The Reason Why a Flight to Germany Ended Up in Scotland Is Oddly Understandable
Travel errors happen all the time, but it’s not every day that an entire plane full of travelers gets completely turned around.
A seemingly innocuous detail ended up creating a huge mistake on a British Airways flight from London's City Airport, CNN reported. On Monday, British Airways flight 3271 took passengers to Edinburgh, Scotland, instead of to Dusseldorf in Germany, their planned destination. So, how did such a blunder actually happen?
When the flight landed in Scotland, most passengers thought it was a joke. But when the crew asked how many intended to go to Dusseldorf that day, everyone raised their hands, according to CNN.
The real mistake actually stems from the flight operator, WDL Aviation, which filed an incorrect flight path to Edinburgh instead of Dusseldorf, according to ABC in Australia. WDL is a German leasing company working with BA CityFlyer, which is a subsidiary of British Airways.
According to The Independent, the plane operated by WDL was flown almost exclusively between London City and Germany. Specifically, the plane operated on Sunday from Dusseldorf to London City to Edinburgh and back. You can see where things are starting to get confusing.
Of course, passengers weren’t totally clueless as to what might be happening during the flight. According to CNN, Piotr Pomienski, whose girlfriend was on the plane, noticed the plane was flying north instead of south on FlightRadar, but assumed it was an error.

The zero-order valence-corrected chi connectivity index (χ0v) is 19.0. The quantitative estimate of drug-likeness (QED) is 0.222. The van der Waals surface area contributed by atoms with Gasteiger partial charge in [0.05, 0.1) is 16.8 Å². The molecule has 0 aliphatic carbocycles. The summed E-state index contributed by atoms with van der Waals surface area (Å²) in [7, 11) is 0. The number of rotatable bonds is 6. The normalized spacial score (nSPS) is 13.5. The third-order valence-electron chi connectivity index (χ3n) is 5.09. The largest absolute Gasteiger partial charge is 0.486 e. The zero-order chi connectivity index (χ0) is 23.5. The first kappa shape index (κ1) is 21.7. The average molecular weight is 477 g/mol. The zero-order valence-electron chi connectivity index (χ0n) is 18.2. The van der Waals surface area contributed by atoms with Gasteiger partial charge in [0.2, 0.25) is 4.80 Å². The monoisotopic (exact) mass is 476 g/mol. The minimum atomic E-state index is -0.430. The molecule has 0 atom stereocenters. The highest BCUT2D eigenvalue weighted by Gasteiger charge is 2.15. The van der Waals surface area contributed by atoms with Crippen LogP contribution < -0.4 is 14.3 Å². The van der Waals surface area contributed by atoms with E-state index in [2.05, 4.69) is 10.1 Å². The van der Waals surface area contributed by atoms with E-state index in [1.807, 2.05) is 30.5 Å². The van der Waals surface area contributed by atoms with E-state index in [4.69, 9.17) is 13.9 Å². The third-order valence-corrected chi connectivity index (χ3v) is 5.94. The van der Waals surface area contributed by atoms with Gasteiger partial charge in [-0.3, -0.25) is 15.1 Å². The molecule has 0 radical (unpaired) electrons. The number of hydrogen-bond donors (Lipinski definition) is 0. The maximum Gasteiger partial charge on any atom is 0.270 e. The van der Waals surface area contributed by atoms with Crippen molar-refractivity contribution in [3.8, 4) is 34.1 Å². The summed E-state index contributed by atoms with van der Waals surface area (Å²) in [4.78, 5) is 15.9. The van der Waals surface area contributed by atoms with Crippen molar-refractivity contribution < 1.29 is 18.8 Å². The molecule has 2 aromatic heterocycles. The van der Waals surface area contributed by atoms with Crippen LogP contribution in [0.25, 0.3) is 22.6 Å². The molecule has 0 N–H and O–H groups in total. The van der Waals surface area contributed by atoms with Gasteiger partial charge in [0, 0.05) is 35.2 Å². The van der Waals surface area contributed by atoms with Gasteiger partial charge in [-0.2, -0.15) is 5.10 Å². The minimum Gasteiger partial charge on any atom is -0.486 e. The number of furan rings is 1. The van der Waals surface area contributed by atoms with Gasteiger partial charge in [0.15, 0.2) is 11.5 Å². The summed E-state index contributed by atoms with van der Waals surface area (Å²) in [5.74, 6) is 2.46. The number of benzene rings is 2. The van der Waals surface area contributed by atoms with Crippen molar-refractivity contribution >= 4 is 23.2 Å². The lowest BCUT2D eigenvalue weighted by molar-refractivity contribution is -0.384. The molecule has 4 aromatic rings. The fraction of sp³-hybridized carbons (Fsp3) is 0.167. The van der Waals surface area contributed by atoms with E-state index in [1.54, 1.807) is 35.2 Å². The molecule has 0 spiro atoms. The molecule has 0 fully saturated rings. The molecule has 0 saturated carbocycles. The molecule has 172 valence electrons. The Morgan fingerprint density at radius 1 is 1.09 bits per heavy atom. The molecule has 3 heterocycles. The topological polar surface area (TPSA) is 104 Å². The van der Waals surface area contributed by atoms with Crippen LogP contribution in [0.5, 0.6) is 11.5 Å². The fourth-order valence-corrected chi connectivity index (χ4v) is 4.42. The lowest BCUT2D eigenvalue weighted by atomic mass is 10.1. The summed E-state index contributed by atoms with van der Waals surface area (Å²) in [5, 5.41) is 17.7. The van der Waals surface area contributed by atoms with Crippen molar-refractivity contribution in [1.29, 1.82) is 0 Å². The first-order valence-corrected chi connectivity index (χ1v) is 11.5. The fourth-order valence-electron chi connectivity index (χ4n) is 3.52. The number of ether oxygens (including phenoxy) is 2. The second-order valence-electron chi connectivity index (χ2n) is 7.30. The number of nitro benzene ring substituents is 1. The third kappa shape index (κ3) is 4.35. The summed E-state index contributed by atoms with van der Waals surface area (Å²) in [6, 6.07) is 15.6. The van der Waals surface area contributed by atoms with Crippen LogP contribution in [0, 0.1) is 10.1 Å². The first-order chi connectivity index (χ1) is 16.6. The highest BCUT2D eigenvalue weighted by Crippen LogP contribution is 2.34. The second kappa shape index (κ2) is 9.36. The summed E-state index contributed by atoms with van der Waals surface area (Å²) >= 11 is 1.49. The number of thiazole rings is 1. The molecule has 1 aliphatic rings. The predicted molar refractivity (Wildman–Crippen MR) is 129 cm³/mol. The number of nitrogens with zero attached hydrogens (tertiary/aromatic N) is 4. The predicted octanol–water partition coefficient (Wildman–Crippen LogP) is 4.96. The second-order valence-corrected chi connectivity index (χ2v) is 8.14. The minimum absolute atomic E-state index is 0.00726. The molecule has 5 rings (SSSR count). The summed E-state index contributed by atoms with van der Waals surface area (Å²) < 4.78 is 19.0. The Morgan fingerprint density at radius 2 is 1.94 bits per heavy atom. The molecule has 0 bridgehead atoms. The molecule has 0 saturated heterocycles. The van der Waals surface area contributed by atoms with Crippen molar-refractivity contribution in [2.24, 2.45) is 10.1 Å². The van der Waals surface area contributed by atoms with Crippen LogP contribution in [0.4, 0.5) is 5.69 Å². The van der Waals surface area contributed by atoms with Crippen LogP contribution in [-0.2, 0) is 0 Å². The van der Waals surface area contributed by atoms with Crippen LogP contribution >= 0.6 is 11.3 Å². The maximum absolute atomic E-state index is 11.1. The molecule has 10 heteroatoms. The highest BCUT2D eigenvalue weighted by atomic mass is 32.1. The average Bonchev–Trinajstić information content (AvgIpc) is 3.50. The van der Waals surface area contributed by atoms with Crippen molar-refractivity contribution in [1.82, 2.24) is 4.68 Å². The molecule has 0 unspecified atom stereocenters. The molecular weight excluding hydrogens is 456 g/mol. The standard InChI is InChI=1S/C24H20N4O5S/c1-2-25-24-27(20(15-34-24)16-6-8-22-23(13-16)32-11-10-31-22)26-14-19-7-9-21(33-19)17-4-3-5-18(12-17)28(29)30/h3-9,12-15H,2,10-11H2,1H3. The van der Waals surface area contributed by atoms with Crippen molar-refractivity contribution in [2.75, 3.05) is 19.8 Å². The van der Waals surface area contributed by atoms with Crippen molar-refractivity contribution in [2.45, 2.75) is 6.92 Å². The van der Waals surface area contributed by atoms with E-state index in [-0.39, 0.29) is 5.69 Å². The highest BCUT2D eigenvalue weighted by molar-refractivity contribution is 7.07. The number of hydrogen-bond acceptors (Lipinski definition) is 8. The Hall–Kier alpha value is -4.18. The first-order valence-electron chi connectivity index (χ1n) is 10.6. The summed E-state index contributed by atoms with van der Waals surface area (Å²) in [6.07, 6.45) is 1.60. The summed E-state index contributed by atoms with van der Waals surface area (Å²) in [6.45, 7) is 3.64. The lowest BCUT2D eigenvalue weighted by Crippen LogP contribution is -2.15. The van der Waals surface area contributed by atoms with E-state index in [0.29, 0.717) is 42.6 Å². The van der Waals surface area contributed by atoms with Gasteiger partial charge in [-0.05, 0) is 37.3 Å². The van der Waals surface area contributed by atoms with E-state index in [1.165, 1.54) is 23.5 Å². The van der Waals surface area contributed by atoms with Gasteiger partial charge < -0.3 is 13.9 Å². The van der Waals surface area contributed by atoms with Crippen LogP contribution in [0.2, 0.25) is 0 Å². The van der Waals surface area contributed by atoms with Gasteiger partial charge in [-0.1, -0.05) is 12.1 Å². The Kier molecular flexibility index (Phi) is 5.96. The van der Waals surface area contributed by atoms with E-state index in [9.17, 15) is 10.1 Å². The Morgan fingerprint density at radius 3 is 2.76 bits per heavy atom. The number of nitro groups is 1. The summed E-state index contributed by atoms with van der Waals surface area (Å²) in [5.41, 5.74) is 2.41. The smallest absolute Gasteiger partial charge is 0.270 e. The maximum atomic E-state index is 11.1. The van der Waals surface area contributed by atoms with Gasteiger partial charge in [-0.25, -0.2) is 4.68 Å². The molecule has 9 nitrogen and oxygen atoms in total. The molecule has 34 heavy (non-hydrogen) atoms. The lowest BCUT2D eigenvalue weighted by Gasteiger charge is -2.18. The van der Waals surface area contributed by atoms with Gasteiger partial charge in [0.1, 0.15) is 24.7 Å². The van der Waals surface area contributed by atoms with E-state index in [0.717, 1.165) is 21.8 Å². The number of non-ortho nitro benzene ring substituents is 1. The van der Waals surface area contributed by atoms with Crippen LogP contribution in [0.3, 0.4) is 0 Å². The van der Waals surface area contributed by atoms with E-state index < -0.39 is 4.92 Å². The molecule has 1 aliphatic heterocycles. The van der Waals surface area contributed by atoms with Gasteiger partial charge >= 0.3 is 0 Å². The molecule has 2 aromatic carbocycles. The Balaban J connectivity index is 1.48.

Then there’s the issue with the pre-flight announcement. The Independent notes that passengers should have picked up on the fact that the plane wasn’t going to their destination, but it’s possible they either weren’t paying attention to or were only given the flight number. It’s unclear how passengers either didn’t notice or didn’t raise the issue to the crew. Or, if they did, why the crew didn’t take any complaints seriously.
It's relatively easy to assume that someone emailed or gave the wrong itinerary to the crew for the day, and the rest is history. Unfortunately, no one picked up on the mistake, because it didn’t seem like a mistake at all. Even if the crew thought they were going straight to Dusseldorf, the paperwork would have convinced them otherwise.
Eurocontrol, an international air traffic management organization, tweeted, “We get 30k flight plans a day. If someone files for EGPH and then flies there, no eyebrows are elevated.”
This isn’t the first time a traveler has accidentally flown in the wrong direction, though this kind of mistake usually lies with an individual passenger rather than an entire flight. A man in Canada managed to board an incorrect flight, traveling 1,400 miles in the opposite direction of his destination. And 34 people in Sweden ended up on a wrong flight, traveling 800 miles away from where they were going.
British Airways is working with WDL to investigate how the wrong flight plan was filed. “We have apologized to customers for this interruption to their journey and will be contacting them all individually,” the airline said.
All passengers were able to continue on their journey to Dusseldorf after reaching Edinburgh. According to the Independent, all passengers are entitled to €250 ($282 USD) as compensation for the mistake.